Area Scout leaders welcome inclusivity

FLAG RESPECT — Troop 6 Boy Scouts from Vance Church in Wheeling salute the flag. Scout leaders in the Wheeling area say they welcome the decision to accept girls. -- Heather Ziegler

FLAG RESPECT — Troop 6 Boy Scouts from Vance Church in Wheeling salute the flag. Scout leaders in the Wheeling area say they welcome the decision to accept girls. -- Heather Ziegler

WHEELING — The Boy Scouts of America’s decision to accept girls has sparked a sense of kinship within the Ohio Valley.

The policy shift, announced Wednesday, has struck a chord with local troop leaders. Craig Kerr, leader of Cub Scout Pack 6 in Wheeling, believes the acceptance of girls is a positive step forward.

“I think it’s about time. The girls come with the parents to pack meetings, family campouts and now they can partake more formally,” said Kerr, who has led Pack 6 for three years and now has 91 boys registered.

Kerr said he is happy to take in young ladies to the organization when the change officially takes effect next year.

Girls “see what their brothers do in Boy Scouts and they want to do the same things we do and we are family-oriented, anyway. … And I can’t blame them (Girl Scouts of the USA) for not feeling great about the change,” Kerr said.

The Girl Scouts of the USA reportedly made an effort to dissuade the Boy Scouts of America from making the change, but Bob Drury, executive of the Ohio River Valley Council of the Boy Scouts of America, wants to make it clear that the two associations are completely separate.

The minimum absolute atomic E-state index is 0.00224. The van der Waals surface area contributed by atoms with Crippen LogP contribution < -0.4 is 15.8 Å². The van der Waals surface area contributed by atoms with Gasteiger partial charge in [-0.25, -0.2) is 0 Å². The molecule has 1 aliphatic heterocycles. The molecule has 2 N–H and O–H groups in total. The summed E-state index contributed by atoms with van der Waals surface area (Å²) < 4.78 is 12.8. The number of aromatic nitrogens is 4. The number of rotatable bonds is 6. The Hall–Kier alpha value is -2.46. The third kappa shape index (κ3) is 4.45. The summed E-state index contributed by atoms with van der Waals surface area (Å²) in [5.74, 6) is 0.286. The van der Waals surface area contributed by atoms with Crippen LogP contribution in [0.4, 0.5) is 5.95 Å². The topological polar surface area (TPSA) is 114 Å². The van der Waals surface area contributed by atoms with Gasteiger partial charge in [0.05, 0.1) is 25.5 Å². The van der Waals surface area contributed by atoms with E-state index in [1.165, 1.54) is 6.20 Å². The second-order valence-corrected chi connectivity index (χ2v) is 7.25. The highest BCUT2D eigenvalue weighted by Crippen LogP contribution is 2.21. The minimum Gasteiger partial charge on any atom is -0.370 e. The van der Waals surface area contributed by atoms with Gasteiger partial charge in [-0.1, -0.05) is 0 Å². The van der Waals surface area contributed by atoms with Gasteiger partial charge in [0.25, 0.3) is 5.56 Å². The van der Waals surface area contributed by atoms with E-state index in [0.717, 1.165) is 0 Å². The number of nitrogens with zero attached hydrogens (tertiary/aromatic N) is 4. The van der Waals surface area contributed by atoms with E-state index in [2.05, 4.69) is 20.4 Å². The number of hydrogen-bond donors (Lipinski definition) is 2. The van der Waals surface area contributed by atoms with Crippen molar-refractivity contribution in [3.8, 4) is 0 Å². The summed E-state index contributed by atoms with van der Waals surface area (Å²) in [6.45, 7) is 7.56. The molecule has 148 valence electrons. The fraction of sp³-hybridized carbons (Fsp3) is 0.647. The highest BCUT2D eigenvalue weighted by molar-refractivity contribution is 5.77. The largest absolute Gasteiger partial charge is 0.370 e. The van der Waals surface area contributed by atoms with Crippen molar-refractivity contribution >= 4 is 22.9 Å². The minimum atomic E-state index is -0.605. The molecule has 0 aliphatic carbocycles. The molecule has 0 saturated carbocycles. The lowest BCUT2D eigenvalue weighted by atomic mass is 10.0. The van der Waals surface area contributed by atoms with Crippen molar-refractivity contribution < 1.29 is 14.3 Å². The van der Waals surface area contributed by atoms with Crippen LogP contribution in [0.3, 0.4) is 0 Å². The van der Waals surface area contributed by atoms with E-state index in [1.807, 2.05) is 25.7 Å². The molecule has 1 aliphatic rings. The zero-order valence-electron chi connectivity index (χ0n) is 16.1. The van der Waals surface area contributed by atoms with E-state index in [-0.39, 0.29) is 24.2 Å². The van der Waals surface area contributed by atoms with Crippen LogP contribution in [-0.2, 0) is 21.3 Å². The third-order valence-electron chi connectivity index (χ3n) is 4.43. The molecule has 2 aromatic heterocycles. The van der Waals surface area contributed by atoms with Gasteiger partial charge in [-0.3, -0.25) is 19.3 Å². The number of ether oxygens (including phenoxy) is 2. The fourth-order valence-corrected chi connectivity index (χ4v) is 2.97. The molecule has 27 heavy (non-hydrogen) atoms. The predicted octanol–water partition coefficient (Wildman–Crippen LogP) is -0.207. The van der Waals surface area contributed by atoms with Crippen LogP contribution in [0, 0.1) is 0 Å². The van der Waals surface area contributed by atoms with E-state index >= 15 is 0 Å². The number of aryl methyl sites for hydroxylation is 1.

“What a lot of people don’t know is there is no connection between the Girl Scouts and the Boy Scouts. We are not connected in any way. I think the Girl Scouts have a very different program, but it’s not better or worse,” Drury said.

He is looking forward to the changes the Boy Scouts have made and has received feedback this week from local families.

“We’ve had a couple calls … of girls that would like to get in the program already, but they will have to wait until fall of 2018. We will be working diligently to obtain adequate adult leadership so that girls can fully participate,” he said.

Although Drury says there is much work to be done to prepare for the policy shift, he anticipates nothing but positivity.

“I’m pretty excited. It’s going to involve entire families. It will really benefit single-parent households and families that have a lot going on. With this program, it may be easier on them.”

Discussions about accepting girls officially began a year ago, according to Drury. Included in those discussions was separation between boys and girls when it comes to overnight events.

“Some separation will be involved when it comes to den meetings for younger kids, and both will have the same program. The younger boys and girls will still be part of the same pack,” Drury said.

There will also be separation guidelines for older pack members. There will be a continuation of the co-gender overnight ban between ages 11-14. Overnights with younger pack members are treated differently, because they are family events with parents in attendance.

The changes will go into full effect in the fall of next year.

Parents and their daughters are still welcome to attend Boy Scout events such as fundraisers, camping events and pack meetings as non-members.

Drury believes this is a step in the right direction for inclusion and equality.

“I think there are girls these days that want to do things boys do, especially in a society that strongly supports the fact that girls can do anything boys can do,” he said.

With the expected new members, the Ohio River Valley Council is seeking more pack leaders.

Anyone who would like to join the girls’ program should call the Ohio River Valley Council Service Center at (304) 277-2660 or contact the council via its Facebook page.

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